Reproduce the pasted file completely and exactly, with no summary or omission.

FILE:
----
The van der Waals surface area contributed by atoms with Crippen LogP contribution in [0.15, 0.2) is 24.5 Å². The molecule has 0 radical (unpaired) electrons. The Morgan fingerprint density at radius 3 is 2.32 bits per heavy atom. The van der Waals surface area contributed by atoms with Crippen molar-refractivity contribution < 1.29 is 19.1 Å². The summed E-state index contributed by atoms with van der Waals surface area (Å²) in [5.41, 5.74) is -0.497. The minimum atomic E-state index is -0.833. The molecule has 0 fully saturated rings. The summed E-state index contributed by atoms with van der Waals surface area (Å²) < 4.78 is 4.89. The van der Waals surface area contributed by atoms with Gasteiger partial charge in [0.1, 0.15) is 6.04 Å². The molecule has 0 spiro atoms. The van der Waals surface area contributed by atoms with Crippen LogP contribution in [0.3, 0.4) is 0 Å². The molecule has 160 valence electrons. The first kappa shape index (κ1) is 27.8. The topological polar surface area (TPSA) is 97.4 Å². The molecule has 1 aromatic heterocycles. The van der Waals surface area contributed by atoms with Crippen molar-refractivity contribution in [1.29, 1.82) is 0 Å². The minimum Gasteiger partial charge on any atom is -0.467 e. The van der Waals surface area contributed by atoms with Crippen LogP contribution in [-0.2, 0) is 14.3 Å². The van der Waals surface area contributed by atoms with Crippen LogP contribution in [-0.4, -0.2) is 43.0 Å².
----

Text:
The van der Waals surface area contributed by atoms with Crippen LogP contribution in [0.15, 0.2) is 24.5 Å². The molecule has 0 radical (unpaired) electrons. The Morgan fingerprint density at radius 3 is 2.32 bits per heavy atom. The van der Waals surface area contributed by atoms with Crippen molar-refractivity contribution < 1.29 is 19.1 Å². The summed E-state index contributed by atoms with van der Waals surface area (Å²) in [5.41, 5.74) is -0.497. The minimum atomic E-state index is -0.833. The molecule has 0 fully saturated rings. The summed E-state index contributed by atoms with van der Waals surface area (Å²) < 4.78 is 4.89. The van der Waals surface area contributed by atoms with Gasteiger partial charge in [0.1, 0.15) is 6.04 Å². The molecule has 0 spiro atoms. The van der Waals surface area contributed by atoms with Crippen LogP contribution in [0.3, 0.4) is 0 Å². The molecule has 160 valence electrons. The first kappa shape index (κ1) is 27.8. The topological polar surface area (TPSA) is 97.4 Å². The molecule has 1 aromatic heterocycles. The van der Waals surface area contributed by atoms with Crippen molar-refractivity contribution in [1.29, 1.82) is 0 Å². The minimum Gasteiger partial charge on any atom is -0.467 e. The van der Waals surface area contributed by atoms with Crippen LogP contribution in [-0.2, 0) is 14.3 Å². The van der Waals surface area contributed by atoms with Crippen LogP contribution in [-0.4, -0.2) is 43.0 Å².